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PMG is the Offical Grading Service of the Paper Money Forum
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EarlySmallSizeFanatic
Hint: there are two things. 

Jim H and Jamie Y already know the answer, this is an educational exercise.

https://www.ebay.com/itm/Rare-1934-20-Federal-Reserve-STAR-Note-FR2054-Flgs-Atlanta-PMG50-12-Known-13979/254258307266?hash=item3b32f9e0c2:g:l3EAAOSwihlc~JB4
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Numbersman
It's definitely NOT a LGS and it IS a mule..........what do I win!?!?!?
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EarlySmallSizeFanatic
Yep, you nailed it. 

Why is PMG making so many mistakes on seal color attribution lately ?

Within a couple listings, there was an L star labeled DGS, that is obviously LGS. 

Only 36,000 F star LGS were printed. 

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Steve in Tampa
Alex, I’ll take Word Origins for eight-hundred please.
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EarlySmallSizeFanatic
In addition, that is the worst AU50 I have ever seen. Looks more like a VF35

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MaineMoneyMan
Who or what is the arbiter of LGS vs DGS?
SPMC PM014835
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luca

Two-fold:

1.) It's generally accepted that if you don't see the yellow-lime you're entering DGS territory. Dark blue-green

2.) The SN here is literally 250,000 off from highest observed LGS. There is simply no justifiable basis to label that note as LGS.



Here is an even worse offender:

lf (8).jpeg 



And this is when they get it right:

lf (9).jpeg 

Always looking for low S/N Red Seals / $5 FRNs: 1950a - 1969b

eBay Store

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jmb
I have one also. This is actually a Fr835b:

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EarlySmallSizeFanatic
MaineMoneyMan wrote:
Who or what is the arbiter of LGS vs DGS?


The break in LGS to DGS is after October 26, 1937 and before November 01, 1937 from what I can tell. The November printings are very transitional, and opinions on their attribution vary.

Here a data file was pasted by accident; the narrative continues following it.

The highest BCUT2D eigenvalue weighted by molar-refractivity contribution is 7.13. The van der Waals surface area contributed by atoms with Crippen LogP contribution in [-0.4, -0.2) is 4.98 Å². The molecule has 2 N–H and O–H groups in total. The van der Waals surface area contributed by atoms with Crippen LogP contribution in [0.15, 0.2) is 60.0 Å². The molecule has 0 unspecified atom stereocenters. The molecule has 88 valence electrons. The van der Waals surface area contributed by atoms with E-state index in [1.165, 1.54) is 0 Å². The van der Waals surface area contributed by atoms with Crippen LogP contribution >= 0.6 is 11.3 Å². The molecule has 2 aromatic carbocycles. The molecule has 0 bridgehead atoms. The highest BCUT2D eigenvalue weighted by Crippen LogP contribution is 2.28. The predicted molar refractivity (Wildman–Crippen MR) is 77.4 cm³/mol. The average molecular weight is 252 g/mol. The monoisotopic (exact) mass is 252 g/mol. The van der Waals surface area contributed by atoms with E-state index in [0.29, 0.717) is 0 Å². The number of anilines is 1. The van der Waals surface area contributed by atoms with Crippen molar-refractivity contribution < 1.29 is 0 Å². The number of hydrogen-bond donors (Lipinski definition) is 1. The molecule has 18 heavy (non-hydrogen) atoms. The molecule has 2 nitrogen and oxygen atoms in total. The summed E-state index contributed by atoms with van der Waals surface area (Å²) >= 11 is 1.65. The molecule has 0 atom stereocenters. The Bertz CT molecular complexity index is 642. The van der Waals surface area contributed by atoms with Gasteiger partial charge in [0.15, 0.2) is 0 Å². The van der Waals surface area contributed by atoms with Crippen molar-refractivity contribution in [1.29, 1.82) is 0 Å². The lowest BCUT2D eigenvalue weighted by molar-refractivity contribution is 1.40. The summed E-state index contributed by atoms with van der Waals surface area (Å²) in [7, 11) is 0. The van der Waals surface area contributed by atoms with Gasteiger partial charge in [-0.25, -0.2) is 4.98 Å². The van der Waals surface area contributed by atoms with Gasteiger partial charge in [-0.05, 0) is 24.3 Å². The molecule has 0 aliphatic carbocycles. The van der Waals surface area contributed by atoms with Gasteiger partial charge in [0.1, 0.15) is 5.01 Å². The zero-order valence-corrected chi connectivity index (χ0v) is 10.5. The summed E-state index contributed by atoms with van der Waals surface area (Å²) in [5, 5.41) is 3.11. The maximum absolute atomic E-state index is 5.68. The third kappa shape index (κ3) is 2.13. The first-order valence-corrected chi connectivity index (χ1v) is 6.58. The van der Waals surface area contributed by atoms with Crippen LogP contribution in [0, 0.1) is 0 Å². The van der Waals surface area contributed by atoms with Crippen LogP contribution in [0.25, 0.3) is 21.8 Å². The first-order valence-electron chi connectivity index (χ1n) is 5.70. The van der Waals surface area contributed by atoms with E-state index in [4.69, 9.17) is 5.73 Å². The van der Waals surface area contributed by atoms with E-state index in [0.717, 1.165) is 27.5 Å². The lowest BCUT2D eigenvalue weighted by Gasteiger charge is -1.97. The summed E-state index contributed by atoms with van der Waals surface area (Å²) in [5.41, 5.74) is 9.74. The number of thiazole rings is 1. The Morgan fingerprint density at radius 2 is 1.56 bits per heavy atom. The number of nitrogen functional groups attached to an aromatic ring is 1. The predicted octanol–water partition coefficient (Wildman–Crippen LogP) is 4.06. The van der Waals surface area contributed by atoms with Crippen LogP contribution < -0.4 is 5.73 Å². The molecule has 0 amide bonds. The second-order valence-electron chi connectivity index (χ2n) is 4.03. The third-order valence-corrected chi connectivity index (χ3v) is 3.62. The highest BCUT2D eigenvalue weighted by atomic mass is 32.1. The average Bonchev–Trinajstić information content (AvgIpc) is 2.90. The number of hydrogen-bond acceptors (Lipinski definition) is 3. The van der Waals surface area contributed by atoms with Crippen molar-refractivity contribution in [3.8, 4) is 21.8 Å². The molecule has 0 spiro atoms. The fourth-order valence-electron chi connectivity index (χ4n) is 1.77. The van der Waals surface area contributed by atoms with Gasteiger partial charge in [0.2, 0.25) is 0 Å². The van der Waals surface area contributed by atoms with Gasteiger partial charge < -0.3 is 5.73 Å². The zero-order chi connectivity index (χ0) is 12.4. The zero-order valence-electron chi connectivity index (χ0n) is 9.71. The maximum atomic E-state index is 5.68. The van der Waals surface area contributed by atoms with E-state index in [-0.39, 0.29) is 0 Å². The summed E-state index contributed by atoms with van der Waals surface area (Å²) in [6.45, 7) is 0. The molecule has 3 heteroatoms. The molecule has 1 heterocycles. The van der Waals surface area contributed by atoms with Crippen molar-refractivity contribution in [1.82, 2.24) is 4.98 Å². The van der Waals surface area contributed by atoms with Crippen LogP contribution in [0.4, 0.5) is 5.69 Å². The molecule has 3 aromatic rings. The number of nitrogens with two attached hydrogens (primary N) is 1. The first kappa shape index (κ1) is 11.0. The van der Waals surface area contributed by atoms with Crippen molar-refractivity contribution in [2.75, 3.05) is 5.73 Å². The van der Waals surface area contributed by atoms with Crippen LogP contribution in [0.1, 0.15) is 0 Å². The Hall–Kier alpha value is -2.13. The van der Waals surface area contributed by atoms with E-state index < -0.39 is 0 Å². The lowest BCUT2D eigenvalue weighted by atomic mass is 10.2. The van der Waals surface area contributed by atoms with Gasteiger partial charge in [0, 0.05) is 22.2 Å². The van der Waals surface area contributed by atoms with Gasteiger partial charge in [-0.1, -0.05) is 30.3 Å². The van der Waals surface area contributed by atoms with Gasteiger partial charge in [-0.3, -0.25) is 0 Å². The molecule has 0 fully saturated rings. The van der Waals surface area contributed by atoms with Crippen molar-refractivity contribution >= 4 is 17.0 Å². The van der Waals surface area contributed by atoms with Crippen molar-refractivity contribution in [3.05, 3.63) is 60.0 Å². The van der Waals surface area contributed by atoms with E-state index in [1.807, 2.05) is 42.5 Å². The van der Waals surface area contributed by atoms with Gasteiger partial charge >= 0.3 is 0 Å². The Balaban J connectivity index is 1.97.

The LGS need to have a yellow green hue to the seal and serial number.

The next color used on the DGS side was vivid blue green, which is very attractive. When new, these notes have a bluish tint to the seal and serial numbers, and have a greasy or oily sheen to the seal and serials. 

The final color (they come in different hues over time) is the dull blue green seal (DGS also). These have a steely blue green, but flat and lifeless appearance to the seal and serials. 

The vivid blue greens were in use from late 1937 to late 1939.

The dull blue green seals were in use from late 1939 to the end of the 1934 series in January 1951. Dull blue green can also be found on 1950 and some 1950A notes, before today's emerald green came about sometime around 1956 to 1958. 

It is possible that whoever is designating seal colors at PMG, may have red/green color blindness. This disease affects mostly men, and alters their perception of color. Many people who have this disease, don't even know they have it. 

Something should be done about this at PMG, as it will skew population reports with false information, and could over time, undo the hard work that many people have put into straitening out seal color attributions. 

I am one of the very lucky ones who is not affected by this disease. 
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JoeCorrado
EarlySmallSizeFanatic wrote:
In addition, that is the worst AU50 I have ever seen. Looks more like a VF35


Technically, it MAY rate an AU50, but that heavy fold kills it for me. A Choice XF would be more appropriate. Maybe, the issue with the hickup in grading quality is that they have gotten far more influx of grading requests due to the "other" TPG issues? They have als9o been actively seeking graders so with new graders comes the inevitable errors. Having said that, the second set of eyes to verify the grade SHOULD catch this if the experienced graders ALWAYS are paired with a newer grader as that verification. Just my thought.

As to the other specifics of type, I just don't know enough to comment.
Regards, Joe
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ustyuzhanin
I often wonder if the people working at PMG know anything about currency at all. There are quite a few nationals now on eBay at unreasonable prices in problem-free PMG holders that have clearly redrawn "Ossie" signatures. I don't think anyone at PMG knows what a real signature looks like.
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